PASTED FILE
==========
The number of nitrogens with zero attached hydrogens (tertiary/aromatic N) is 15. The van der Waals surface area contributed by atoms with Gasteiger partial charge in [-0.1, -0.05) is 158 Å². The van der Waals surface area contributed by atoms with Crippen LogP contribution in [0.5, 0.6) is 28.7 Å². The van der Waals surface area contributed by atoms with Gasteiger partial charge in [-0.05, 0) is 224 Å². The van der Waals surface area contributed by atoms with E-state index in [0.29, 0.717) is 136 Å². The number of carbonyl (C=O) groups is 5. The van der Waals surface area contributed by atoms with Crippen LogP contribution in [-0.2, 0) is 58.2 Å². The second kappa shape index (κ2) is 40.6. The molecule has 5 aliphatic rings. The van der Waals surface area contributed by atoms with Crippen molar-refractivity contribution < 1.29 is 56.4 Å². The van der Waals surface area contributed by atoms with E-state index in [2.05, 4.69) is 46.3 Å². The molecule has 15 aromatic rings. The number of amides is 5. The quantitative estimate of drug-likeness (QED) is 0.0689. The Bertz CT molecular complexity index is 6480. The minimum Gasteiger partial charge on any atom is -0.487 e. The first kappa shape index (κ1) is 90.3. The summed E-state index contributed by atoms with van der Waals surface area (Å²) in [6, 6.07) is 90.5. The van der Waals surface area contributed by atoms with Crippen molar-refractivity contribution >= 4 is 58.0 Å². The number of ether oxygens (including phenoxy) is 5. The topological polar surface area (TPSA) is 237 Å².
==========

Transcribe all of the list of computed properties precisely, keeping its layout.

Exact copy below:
The number of nitrogens with zero attached hydrogens (tertiary/aromatic N) is 15. The van der Waals surface area contributed by atoms with Gasteiger partial charge in [-0.1, -0.05) is 158 Å². The van der Waals surface area contributed by atoms with Crippen LogP contribution in [0.5, 0.6) is 28.7 Å². The van der Waals surface area contributed by atoms with Gasteiger partial charge in [-0.05, 0) is 224 Å². The van der Waals surface area contributed by atoms with E-state index in [0.29, 0.717) is 136 Å². The number of carbonyl (C=O) groups is 5. The van der Waals surface area contributed by atoms with Crippen LogP contribution in [-0.2, 0) is 58.2 Å². The second kappa shape index (κ2) is 40.6. The molecule has 5 aliphatic rings. The van der Waals surface area contributed by atoms with Crippen molar-refractivity contribution < 1.29 is 56.4 Å². The van der Waals surface area contributed by atoms with E-state index in [2.05, 4.69) is 46.3 Å². The molecule has 15 aromatic rings. The number of amides is 5. The quantitative estimate of drug-likeness (QED) is 0.0689. The Bertz CT molecular complexity index is 6480. The minimum Gasteiger partial charge on any atom is -0.487 e. The first kappa shape index (κ1) is 90.3. The summed E-state index contributed by atoms with van der Waals surface area (Å²) in [6, 6.07) is 90.5. The van der Waals surface area contributed by atoms with Crippen molar-refractivity contribution >= 4 is 58.0 Å². The number of ether oxygens (including phenoxy) is 5. The topological polar surface area (TPSA) is 237 Å².